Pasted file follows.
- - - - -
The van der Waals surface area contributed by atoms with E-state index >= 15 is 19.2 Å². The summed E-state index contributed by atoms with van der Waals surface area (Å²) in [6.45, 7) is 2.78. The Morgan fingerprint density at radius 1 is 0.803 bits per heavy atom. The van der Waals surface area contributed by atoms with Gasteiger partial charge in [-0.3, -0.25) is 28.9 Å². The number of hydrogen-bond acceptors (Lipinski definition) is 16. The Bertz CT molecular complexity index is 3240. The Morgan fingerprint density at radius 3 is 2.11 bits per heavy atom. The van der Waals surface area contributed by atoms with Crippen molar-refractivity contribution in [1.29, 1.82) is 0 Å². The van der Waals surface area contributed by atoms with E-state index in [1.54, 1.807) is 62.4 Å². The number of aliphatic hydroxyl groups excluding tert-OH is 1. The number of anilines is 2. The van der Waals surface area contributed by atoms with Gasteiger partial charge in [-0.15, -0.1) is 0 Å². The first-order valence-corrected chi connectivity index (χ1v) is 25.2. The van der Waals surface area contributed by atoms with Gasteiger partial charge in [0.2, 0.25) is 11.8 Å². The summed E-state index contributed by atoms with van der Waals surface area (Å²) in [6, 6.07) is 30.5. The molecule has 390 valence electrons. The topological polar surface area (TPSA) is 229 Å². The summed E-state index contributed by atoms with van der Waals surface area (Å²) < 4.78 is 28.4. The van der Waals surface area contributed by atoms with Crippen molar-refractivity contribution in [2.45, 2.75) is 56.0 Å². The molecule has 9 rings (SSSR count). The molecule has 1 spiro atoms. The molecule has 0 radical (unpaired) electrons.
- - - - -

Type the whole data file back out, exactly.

The van der Waals surface area contributed by atoms with E-state index >= 15 is 19.2 Å². The summed E-state index contributed by atoms with van der Waals surface area (Å²) in [6.45, 7) is 2.78. The Morgan fingerprint density at radius 1 is 0.803 bits per heavy atom. The van der Waals surface area contributed by atoms with Gasteiger partial charge in [-0.3, -0.25) is 28.9 Å². The number of hydrogen-bond acceptors (Lipinski definition) is 16. The Bertz CT molecular complexity index is 3240. The Morgan fingerprint density at radius 3 is 2.11 bits per heavy atom. The van der Waals surface area contributed by atoms with Crippen molar-refractivity contribution in [1.29, 1.82) is 0 Å². The van der Waals surface area contributed by atoms with E-state index in [1.54, 1.807) is 62.4 Å². The number of aliphatic hydroxyl groups excluding tert-OH is 1. The number of anilines is 2. The van der Waals surface area contributed by atoms with Gasteiger partial charge in [-0.15, -0.1) is 0 Å². The first-order valence-corrected chi connectivity index (χ1v) is 25.2. The van der Waals surface area contributed by atoms with Gasteiger partial charge in [0.2, 0.25) is 11.8 Å². The summed E-state index contributed by atoms with van der Waals surface area (Å²) in [6, 6.07) is 30.5. The molecule has 390 valence electrons. The topological polar surface area (TPSA) is 229 Å². The summed E-state index contributed by atoms with van der Waals surface area (Å²) < 4.78 is 28.4. The van der Waals surface area contributed by atoms with Crippen molar-refractivity contribution in [2.45, 2.75) is 56.0 Å². The molecule has 9 rings (SSSR count). The molecule has 1 spiro atoms. The molecule has 0 radical (unpaired) electrons.